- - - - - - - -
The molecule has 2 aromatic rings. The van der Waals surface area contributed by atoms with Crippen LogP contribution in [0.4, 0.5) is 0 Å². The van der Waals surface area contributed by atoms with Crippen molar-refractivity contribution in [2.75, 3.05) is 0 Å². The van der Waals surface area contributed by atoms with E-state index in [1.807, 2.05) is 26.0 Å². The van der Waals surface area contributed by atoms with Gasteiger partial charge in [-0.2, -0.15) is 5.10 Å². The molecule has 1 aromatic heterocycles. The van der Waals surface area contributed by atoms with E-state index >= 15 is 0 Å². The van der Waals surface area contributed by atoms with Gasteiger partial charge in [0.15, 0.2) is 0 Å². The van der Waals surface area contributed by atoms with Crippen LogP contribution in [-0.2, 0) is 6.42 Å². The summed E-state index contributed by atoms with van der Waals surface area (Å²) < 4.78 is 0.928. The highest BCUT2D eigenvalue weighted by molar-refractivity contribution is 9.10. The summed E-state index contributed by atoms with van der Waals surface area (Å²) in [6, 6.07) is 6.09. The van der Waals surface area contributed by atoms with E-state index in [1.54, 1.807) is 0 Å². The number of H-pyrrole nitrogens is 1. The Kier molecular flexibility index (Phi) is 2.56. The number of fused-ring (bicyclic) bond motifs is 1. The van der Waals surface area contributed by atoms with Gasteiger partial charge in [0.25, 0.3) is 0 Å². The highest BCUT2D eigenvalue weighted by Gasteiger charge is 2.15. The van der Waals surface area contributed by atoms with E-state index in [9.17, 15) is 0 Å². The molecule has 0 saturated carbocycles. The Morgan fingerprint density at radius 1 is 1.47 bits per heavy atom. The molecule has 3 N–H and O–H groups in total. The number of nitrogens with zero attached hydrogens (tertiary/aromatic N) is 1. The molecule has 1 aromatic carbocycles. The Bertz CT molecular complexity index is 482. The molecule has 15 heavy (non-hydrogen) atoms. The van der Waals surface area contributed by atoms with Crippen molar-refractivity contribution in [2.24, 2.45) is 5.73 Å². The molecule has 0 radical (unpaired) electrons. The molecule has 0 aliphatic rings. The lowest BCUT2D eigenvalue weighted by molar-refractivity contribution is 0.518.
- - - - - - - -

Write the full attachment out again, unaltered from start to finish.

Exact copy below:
The molecule has 2 aromatic rings. The van der Waals surface area contributed by atoms with Crippen LogP contribution in [0.4, 0.5) is 0 Å². The van der Waals surface area contributed by atoms with Crippen molar-refractivity contribution in [2.75, 3.05) is 0 Å². The van der Waals surface area contributed by atoms with E-state index in [1.807, 2.05) is 26.0 Å². The van der Waals surface area contributed by atoms with Gasteiger partial charge in [-0.2, -0.15) is 5.10 Å². The molecule has 1 aromatic heterocycles. The van der Waals surface area contributed by atoms with E-state index >= 15 is 0 Å². The van der Waals surface area contributed by atoms with Gasteiger partial charge in [0.15, 0.2) is 0 Å². The van der Waals surface area contributed by atoms with Crippen LogP contribution in [-0.2, 0) is 6.42 Å². The summed E-state index contributed by atoms with van der Waals surface area (Å²) < 4.78 is 0.928. The highest BCUT2D eigenvalue weighted by molar-refractivity contribution is 9.10. The summed E-state index contributed by atoms with van der Waals surface area (Å²) in [6, 6.07) is 6.09. The van der Waals surface area contributed by atoms with E-state index in [1.54, 1.807) is 0 Å². The number of H-pyrrole nitrogens is 1. The Kier molecular flexibility index (Phi) is 2.56. The number of fused-ring (bicyclic) bond motifs is 1. The van der Waals surface area contributed by atoms with Gasteiger partial charge in [0.25, 0.3) is 0 Å². The highest BCUT2D eigenvalue weighted by Gasteiger charge is 2.15. The van der Waals surface area contributed by atoms with E-state index in [9.17, 15) is 0 Å². The molecule has 0 saturated carbocycles. The Morgan fingerprint density at radius 1 is 1.47 bits per heavy atom. The molecule has 3 N–H and O–H groups in total. The number of nitrogens with zero attached hydrogens (tertiary/aromatic N) is 1. The molecule has 1 aromatic carbocycles. The Bertz CT molecular complexity index is 482. The molecule has 15 heavy (non-hydrogen) atoms. The van der Waals surface area contributed by atoms with Crippen molar-refractivity contribution in [2.24, 2.45) is 5.73 Å². The molecule has 0 radical (unpaired) electrons. The molecule has 0 aliphatic rings. The lowest BCUT2D eigenvalue weighted by molar-refractivity contribution is 0.518.